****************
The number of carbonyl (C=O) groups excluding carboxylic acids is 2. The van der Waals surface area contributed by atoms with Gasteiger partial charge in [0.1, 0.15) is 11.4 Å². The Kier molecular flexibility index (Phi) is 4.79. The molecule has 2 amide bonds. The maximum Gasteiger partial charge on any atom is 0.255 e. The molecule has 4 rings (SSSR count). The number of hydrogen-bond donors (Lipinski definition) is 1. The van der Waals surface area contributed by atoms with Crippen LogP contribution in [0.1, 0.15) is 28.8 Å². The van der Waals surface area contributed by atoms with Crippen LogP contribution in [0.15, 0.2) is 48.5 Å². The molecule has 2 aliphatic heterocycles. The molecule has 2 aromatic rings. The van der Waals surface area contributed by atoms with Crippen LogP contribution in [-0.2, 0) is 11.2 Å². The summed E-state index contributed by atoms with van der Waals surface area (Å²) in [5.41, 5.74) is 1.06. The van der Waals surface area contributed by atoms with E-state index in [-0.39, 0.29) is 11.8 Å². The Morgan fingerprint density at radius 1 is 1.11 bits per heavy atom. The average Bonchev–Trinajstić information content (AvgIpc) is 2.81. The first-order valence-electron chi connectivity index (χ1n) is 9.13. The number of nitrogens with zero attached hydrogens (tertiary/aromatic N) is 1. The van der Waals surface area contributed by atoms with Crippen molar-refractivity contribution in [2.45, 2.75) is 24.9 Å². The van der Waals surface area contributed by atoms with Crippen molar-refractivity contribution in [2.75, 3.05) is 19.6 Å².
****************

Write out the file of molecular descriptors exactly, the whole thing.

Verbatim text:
The number of carbonyl (C=O) groups excluding carboxylic acids is 2. The van der Waals surface area contributed by atoms with Gasteiger partial charge in [0.1, 0.15) is 11.4 Å². The Kier molecular flexibility index (Phi) is 4.79. The molecule has 2 amide bonds. The maximum Gasteiger partial charge on any atom is 0.255 e. The molecule has 4 rings (SSSR count). The number of hydrogen-bond donors (Lipinski definition) is 1. The van der Waals surface area contributed by atoms with Crippen LogP contribution in [0.1, 0.15) is 28.8 Å². The van der Waals surface area contributed by atoms with Crippen LogP contribution in [0.15, 0.2) is 48.5 Å². The molecule has 2 aliphatic heterocycles. The molecule has 2 aromatic rings. The van der Waals surface area contributed by atoms with Crippen LogP contribution in [-0.2, 0) is 11.2 Å². The summed E-state index contributed by atoms with van der Waals surface area (Å²) in [5.41, 5.74) is 1.06. The van der Waals surface area contributed by atoms with E-state index in [-0.39, 0.29) is 11.8 Å². The Morgan fingerprint density at radius 1 is 1.11 bits per heavy atom. The average Bonchev–Trinajstić information content (AvgIpc) is 2.81. The first-order valence-electron chi connectivity index (χ1n) is 9.13. The number of nitrogens with zero attached hydrogens (tertiary/aromatic N) is 1. The van der Waals surface area contributed by atoms with Crippen molar-refractivity contribution in [2.45, 2.75) is 24.9 Å². The van der Waals surface area contributed by atoms with Crippen molar-refractivity contribution in [2.75, 3.05) is 19.6 Å².